A series of podcasts edited by Julia Hoczyk. Invited authors reflect on C/U Festival from the perspective of time and personal interests. Witold Mrozek talks about the changing role of the festival. Alicja Müller – about breaking taboos. Katarzyna Słoboda – about the reception of dance on a kinetic level. Magdalena Przybysz – about performances with political and social themes. Anna Królica – about the performances which deal with the heritage of dance. Finally, Julia Hoczyk recalls the events that were important for her as an “accompanying critic”.
My “Ciało/Umysł” – from the accompanying critic’s memoirs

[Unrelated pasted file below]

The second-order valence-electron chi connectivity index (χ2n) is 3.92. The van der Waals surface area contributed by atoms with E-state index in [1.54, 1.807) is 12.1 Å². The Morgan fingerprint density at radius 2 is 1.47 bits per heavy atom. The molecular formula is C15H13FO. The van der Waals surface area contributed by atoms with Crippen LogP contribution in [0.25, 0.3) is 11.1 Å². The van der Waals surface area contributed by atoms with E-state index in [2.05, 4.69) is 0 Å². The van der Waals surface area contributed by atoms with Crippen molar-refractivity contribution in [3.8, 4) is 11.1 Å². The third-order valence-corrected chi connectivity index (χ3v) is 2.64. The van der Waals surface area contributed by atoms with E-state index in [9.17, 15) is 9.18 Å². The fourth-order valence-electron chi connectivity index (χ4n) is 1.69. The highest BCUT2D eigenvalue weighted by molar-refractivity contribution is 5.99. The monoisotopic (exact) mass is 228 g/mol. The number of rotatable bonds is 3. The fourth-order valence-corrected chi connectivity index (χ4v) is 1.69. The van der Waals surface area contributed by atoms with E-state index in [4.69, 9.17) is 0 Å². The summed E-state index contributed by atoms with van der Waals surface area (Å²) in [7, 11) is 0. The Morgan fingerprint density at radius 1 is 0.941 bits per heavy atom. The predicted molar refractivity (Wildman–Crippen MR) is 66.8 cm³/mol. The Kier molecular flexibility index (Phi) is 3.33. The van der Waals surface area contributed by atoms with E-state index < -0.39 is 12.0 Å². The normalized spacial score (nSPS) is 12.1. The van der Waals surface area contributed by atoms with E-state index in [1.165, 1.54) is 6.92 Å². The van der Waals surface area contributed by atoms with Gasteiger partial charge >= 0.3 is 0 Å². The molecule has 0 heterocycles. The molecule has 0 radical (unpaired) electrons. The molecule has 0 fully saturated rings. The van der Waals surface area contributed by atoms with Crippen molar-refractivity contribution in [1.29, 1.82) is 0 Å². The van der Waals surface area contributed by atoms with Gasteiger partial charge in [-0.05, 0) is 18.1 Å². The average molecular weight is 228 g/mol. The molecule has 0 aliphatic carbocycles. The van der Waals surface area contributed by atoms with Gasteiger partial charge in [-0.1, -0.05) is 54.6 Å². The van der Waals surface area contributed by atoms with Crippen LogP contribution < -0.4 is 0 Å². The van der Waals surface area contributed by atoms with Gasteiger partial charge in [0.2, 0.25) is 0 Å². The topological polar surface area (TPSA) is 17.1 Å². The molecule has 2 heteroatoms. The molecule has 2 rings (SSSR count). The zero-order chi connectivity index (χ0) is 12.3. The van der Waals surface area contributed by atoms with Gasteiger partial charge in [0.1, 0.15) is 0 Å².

As a person practically brought up in theatre, I had heard about the Ciało/Umysł Festival for a long time, but it was only at the turn of 2004/2005, when I became seriously interested in contemporary dance, that my attention was drawn to this event. Being a student of the Theater Studies Department at the Theater Academy in Warsaw back then, I was interested in voluntary work with the festival’s organization, as well as the opportunities to meet artists and attend performances. This is how I became a member of a solid team of volunteers at the Ciało/Umysł International Dance Festival in 2005. Taking care of the festival artists and participating in all the presentations and meetings met and exceeded my expectations. Since back then the main focus of the Ciało/Umysł Festival was still on dance, its guests included some of the most significant dance artists from the end of the 20th and the beginning of the 21st century. During the 2005 edition, the presentation of the monumental performance Kӧrper [Bodies] by Sasha Waltz & Guests from Germany at the Grand Theater – National Opera in Warsaw was a truly unprecedented event. I also vividly remember a meeting with the artist that was hosted after the performance by the outstanding humanist and researcher Dorota Sajewska. These events attracted the audience beyond the milieu of dance enthusiasts, artists, and theoreticians, since the entire cultural Warsaw was present there, not to mention a large representation of viewers coming from the rest of Poland. Predacious, surprising, touching, overwhelming – all these terms fit Kӧrper, which, as the opening part of Sasha Waltz’s trilogy (followed by S and noBody), showed for the first time on such a large scale the number of ways in which human body can be thematized. These included the body which experiences, and the one through which our experience in the world is mediated, the suffering body and the one enjoying the multitude of shapes and its otherness, the body that is constantly inscribed in social, scientific, and cultural discourses, but that is also trying to find a certain amount of freedom among them and undermine the existing orders. And it was the body, constantly entwined with a net of external associations, exposed and subjected to the merciless observation of the public, that called for autonomy and subjectivity in the performance, eventually becoming its main protagonist, narrative and subject all in one, thanks to the different morphologies and dancers coming from many countries and cultures. Sasha Waltz’s performance was significant for the Polish cultural community to such an extent that, in my opinion, it directed the directors’ attention to the role of the body – in this case, the actors’ bodies, in performances. Despite the work of many choreographers in drama theaters, it was only at the beginning of the 21st century that the expressive and semantic potential of the body slowly started to reveal itself to the people of theater. At the same time, a generation of young choreographers born in the late 1970s and 80s came to the fore. They showed the contextuality of the body more and more boldly, not being afraid of breaking with the aesthetics of dance theater and the “nice-looking” dancing body, which had been dominant in Poland up to that point. In my memory, the debuts of Polish artists and the show of Sasha Waltz’s spectacular choreography inscribed themselves in the form of a continuum, showing significant moments in the development of dance and choreography in Poland and the world. This kind of dialogue also marked the festival’s line-up in the following years, as it included, alongside outstanding world choreographers, also young artists from Poland (i.e. Kaya Kołodziejczyk, Ramona Nagabczyńska, Iza Szostak, Karol Tymiński, Marta Ziółek).